Under existing rules, if individually insignificant completed and probable acquisitions since the date of the most recent audited balance sheet collectively exceed the 50% significance test, the acquiring company is required to include audited financial statements and unaudited pro forma financial information for the substantial majority of such individually insignificant acquisitions in most of its registration statements and proxy statements. The result of this rule is that companies may be required to provide separate audited financial statements for acquired businesses that are individually not material, and they provide pro forma financial information that does not fully depict the aggregate effect of all of the individually insignificant businesses. The proposed rules modify Rule 3-05 to require (1) pro forma financial information depicting the aggregate effects of all of the insignificant businesses in all material respects and (2) pre-acquisition historical financial statements only for those businesses whose individual significance exceeds 20% but whose financial statements have not yet been required to be filed.
Increase the Significance Threshold for Dispositions
Under existing rules, pro forma financial statements are required to be presented for significant dispositions which are significant at the 10% level.
The proposed changes would raise the significance threshold for business dispositions from 10% to 20% to conform to the threshold used for business acquisitions.
- Acquisition of a Component of an Entity: Elimination of Need to Allocate Overhead, Interest and Income Tax. With respect to acquisitions of a component of an entity (for example, a product or business line) that involves a “business,” as defined in SEC rules, but does not constitute a separate entity, the SEC proposal would eliminate the requirement that the selling entity make an appropriate allocation of corporate overhead, interest and income tax expenses to the assets sold in preparing the required financial statements, if certain conditions are satisfied. These conditions include (1) the business constitutes less than substantially all of the assets and liabilities of the seller and was not a separate entity, subsidiary, segment or division of the seller, (2) separate financial statements for the business have not previously been prepared, (3) the seller has not maintained distinct and separate accounts for the business and it is impracticable to prepare them, (4) interest expense can be excluded only if the related debt will not be assumed by the registrant, (5) the statements of revenue and expenses may not omit selling, distribution, marketing, general and administrative and R&D expenses incurred by the acquired business, and (6) the notes to the financial statements disclose the type of omitted expenses and the reasons why they are excluded, information about the business’s operating, investing and financing cash flows, an explanation of the impracticability of preparing financial statements that include the omitted expenses, and a description that the financial statements are not indicative of the financial condition or results of operations of the acquired business.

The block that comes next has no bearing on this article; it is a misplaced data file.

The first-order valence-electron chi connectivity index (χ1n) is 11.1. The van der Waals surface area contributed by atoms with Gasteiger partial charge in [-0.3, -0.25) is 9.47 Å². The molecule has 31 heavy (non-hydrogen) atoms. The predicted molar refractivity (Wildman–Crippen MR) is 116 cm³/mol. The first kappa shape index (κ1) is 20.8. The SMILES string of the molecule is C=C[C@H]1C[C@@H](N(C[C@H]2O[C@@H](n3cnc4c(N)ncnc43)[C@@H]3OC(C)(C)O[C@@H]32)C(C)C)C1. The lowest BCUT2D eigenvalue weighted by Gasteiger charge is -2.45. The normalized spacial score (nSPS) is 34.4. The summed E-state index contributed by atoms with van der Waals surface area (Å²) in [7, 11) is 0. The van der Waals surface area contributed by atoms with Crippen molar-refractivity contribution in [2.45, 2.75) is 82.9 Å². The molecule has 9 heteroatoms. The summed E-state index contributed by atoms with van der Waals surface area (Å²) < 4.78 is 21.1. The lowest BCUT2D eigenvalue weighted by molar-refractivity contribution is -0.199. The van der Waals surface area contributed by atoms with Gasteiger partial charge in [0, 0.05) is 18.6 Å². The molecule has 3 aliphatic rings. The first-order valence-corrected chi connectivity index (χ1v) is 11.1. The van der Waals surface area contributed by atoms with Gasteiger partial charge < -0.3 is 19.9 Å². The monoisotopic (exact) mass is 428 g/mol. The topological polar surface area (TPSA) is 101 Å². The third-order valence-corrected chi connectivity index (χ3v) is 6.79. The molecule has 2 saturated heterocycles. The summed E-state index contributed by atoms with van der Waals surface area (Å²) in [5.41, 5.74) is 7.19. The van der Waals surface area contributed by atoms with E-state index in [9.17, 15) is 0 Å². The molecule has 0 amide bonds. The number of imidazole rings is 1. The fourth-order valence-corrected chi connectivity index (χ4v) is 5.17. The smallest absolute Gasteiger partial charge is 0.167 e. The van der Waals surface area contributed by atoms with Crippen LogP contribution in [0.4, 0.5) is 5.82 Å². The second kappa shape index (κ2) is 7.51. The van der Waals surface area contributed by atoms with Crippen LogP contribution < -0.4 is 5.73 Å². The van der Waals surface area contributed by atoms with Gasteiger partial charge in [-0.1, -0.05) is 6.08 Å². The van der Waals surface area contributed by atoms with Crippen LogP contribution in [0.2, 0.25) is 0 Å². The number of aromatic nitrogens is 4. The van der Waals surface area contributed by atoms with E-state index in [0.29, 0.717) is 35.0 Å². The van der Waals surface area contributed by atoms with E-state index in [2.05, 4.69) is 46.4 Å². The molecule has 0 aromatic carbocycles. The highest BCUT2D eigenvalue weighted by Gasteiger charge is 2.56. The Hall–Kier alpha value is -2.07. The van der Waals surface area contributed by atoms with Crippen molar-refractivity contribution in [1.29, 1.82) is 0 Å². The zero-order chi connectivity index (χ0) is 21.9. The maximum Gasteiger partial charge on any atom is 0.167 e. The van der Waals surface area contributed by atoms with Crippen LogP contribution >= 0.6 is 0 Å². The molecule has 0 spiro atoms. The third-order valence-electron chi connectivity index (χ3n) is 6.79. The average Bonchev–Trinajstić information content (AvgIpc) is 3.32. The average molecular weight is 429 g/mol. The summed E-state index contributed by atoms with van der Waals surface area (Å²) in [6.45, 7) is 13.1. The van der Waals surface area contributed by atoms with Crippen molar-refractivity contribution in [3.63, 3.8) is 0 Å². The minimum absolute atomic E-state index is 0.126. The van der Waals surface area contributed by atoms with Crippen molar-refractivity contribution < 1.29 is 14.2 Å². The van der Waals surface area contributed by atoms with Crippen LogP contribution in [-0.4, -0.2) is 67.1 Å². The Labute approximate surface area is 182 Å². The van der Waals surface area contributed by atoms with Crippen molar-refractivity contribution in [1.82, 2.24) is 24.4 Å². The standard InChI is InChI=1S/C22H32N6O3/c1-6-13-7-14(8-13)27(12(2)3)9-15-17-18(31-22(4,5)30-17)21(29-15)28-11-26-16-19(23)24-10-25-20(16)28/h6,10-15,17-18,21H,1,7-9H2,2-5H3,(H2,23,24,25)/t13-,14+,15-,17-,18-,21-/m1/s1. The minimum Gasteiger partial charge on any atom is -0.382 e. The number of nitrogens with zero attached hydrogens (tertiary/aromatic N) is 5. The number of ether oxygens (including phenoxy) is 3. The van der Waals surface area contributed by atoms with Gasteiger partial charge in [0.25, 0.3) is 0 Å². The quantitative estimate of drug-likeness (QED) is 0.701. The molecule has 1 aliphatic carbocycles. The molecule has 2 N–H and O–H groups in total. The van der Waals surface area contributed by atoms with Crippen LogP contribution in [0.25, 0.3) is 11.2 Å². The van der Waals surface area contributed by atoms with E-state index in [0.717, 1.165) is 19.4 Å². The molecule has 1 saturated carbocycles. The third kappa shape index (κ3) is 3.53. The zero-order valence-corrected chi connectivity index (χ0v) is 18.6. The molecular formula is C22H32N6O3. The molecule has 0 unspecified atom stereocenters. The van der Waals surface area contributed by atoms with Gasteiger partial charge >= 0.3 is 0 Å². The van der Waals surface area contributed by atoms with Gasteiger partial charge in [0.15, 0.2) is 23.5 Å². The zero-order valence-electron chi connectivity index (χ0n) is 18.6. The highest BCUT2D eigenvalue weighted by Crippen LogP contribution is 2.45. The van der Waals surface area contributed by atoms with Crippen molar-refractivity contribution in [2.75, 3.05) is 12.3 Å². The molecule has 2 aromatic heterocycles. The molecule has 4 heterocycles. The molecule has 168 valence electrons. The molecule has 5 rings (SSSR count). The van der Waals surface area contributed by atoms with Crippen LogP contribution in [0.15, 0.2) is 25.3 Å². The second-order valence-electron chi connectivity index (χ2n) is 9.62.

- Acquisition of Oil and Gas Businesses: Ability to Exclude Depletion, Depreciation, Amortization, Corporate Overhead Expense, Income Taxes and Interest Expense. For significant acquired businesses that include significant oil-and-gas-producing activities, the SEC proposal would allow the target financial statements to exclude depletion, depreciation, amortization expense, corporate overhead expense, income taxes and interest expense that are not comparable to the proposed future operation, subject to certain conditions. These conditions include that (1) substantially all of the revenues of the business are generated form oil and gas producing activities and (2) all of the conditions described in the immediately preceding bullet are satisfied (other than item 5 which need not be satisfied). The financial statements would also be required to include industry-specific supplemental information.
- Interim Financials When Only One Year of Audits is Required. For acquisitions with significance exceeding 20%, but not exceeding 40%, the SEC proposes to allow companies to file interim financial statements for just the “most recent” interim period (rather than for “any” interim period, as required under existing rules)—this eliminates the need to provide a comparative interim period when only one year of audited financial statements of the acquired business is required.